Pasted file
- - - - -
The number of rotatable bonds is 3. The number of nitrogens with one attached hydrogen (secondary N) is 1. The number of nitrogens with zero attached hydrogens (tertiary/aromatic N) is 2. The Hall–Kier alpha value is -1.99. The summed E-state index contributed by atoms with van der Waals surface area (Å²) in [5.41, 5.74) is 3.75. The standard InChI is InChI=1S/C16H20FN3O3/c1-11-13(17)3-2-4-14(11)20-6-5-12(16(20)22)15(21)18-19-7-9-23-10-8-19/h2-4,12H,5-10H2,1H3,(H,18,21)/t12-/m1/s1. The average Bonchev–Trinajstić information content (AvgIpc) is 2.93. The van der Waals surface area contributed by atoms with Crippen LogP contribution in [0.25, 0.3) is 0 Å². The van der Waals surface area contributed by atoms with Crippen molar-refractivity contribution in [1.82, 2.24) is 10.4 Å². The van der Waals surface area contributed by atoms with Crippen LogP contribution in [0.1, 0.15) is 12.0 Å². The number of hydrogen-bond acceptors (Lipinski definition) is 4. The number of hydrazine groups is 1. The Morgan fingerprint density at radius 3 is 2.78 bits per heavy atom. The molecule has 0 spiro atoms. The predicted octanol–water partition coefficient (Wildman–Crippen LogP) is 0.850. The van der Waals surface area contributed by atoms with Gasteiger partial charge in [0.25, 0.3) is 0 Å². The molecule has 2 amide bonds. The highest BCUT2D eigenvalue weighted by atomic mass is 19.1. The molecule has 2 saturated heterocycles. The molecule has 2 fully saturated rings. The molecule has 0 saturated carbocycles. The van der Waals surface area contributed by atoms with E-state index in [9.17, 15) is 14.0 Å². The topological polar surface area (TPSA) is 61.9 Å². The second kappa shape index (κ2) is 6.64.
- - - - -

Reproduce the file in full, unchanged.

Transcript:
The number of rotatable bonds is 3. The number of nitrogens with one attached hydrogen (secondary N) is 1. The number of nitrogens with zero attached hydrogens (tertiary/aromatic N) is 2. The Hall–Kier alpha value is -1.99. The summed E-state index contributed by atoms with van der Waals surface area (Å²) in [5.41, 5.74) is 3.75. The standard InChI is InChI=1S/C16H20FN3O3/c1-11-13(17)3-2-4-14(11)20-6-5-12(16(20)22)15(21)18-19-7-9-23-10-8-19/h2-4,12H,5-10H2,1H3,(H,18,21)/t12-/m1/s1. The average Bonchev–Trinajstić information content (AvgIpc) is 2.93. The van der Waals surface area contributed by atoms with Crippen LogP contribution in [0.25, 0.3) is 0 Å². The van der Waals surface area contributed by atoms with Crippen molar-refractivity contribution in [1.82, 2.24) is 10.4 Å². The van der Waals surface area contributed by atoms with Crippen LogP contribution in [0.1, 0.15) is 12.0 Å². The number of hydrogen-bond acceptors (Lipinski definition) is 4. The number of hydrazine groups is 1. The Morgan fingerprint density at radius 3 is 2.78 bits per heavy atom. The molecule has 0 spiro atoms. The predicted octanol–water partition coefficient (Wildman–Crippen LogP) is 0.850. The van der Waals surface area contributed by atoms with Gasteiger partial charge in [0.25, 0.3) is 0 Å². The molecule has 2 amide bonds. The highest BCUT2D eigenvalue weighted by atomic mass is 19.1. The molecule has 2 saturated heterocycles. The molecule has 2 fully saturated rings. The molecule has 0 saturated carbocycles. The van der Waals surface area contributed by atoms with E-state index in [9.17, 15) is 14.0 Å². The topological polar surface area (TPSA) is 61.9 Å². The second kappa shape index (κ2) is 6.64.